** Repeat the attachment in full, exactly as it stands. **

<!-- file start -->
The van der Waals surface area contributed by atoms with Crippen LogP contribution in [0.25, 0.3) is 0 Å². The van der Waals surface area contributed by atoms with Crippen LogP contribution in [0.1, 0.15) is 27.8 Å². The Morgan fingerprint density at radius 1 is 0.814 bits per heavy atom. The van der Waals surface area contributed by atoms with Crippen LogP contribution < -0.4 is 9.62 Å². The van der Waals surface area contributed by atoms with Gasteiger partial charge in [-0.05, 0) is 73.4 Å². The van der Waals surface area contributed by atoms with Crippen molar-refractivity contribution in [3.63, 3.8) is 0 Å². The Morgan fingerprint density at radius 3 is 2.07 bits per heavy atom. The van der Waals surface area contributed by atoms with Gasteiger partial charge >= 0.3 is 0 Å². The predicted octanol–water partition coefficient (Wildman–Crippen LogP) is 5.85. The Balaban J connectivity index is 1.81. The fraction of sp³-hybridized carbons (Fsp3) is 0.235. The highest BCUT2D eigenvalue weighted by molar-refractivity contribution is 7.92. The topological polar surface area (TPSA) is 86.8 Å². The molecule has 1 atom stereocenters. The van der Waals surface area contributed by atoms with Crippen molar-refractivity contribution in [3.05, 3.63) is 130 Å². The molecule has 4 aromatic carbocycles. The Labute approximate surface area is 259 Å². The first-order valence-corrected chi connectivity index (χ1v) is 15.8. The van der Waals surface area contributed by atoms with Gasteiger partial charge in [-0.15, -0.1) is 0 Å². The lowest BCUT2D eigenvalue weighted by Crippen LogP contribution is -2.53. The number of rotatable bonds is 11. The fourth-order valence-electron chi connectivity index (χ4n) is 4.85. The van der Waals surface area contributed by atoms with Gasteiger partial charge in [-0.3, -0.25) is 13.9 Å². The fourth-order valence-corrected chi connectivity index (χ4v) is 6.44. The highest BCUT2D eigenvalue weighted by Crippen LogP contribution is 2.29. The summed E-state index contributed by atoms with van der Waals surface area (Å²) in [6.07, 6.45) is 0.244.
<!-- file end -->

The van der Waals surface area contributed by atoms with Crippen LogP contribution in [0.25, 0.3) is 0 Å². The van der Waals surface area contributed by atoms with Crippen LogP contribution in [0.1, 0.15) is 27.8 Å². The Morgan fingerprint density at radius 1 is 0.814 bits per heavy atom. The van der Waals surface area contributed by atoms with Crippen LogP contribution < -0.4 is 9.62 Å². The van der Waals surface area contributed by atoms with Gasteiger partial charge in [-0.05, 0) is 73.4 Å². The van der Waals surface area contributed by atoms with Crippen molar-refractivity contribution in [3.63, 3.8) is 0 Å². The Morgan fingerprint density at radius 3 is 2.07 bits per heavy atom. The van der Waals surface area contributed by atoms with Gasteiger partial charge >= 0.3 is 0 Å². The predicted octanol–water partition coefficient (Wildman–Crippen LogP) is 5.85. The Balaban J connectivity index is 1.81. The fraction of sp³-hybridized carbons (Fsp3) is 0.235. The highest BCUT2D eigenvalue weighted by molar-refractivity contribution is 7.92. The topological polar surface area (TPSA) is 86.8 Å². The molecule has 1 atom stereocenters. The van der Waals surface area contributed by atoms with Crippen molar-refractivity contribution in [3.05, 3.63) is 130 Å². The molecule has 4 aromatic carbocycles. The Labute approximate surface area is 259 Å². The first-order valence-corrected chi connectivity index (χ1v) is 15.8. The van der Waals surface area contributed by atoms with Gasteiger partial charge in [-0.15, -0.1) is 0 Å². The lowest BCUT2D eigenvalue weighted by Crippen LogP contribution is -2.53. The number of rotatable bonds is 11. The fourth-order valence-electron chi connectivity index (χ4n) is 4.85. The van der Waals surface area contributed by atoms with Gasteiger partial charge in [-0.3, -0.25) is 13.9 Å². The fourth-order valence-corrected chi connectivity index (χ4v) is 6.44. The highest BCUT2D eigenvalue weighted by Crippen LogP contribution is 2.29. The summed E-state index contributed by atoms with van der Waals surface area (Å²) in [6.07, 6.45) is 0.244.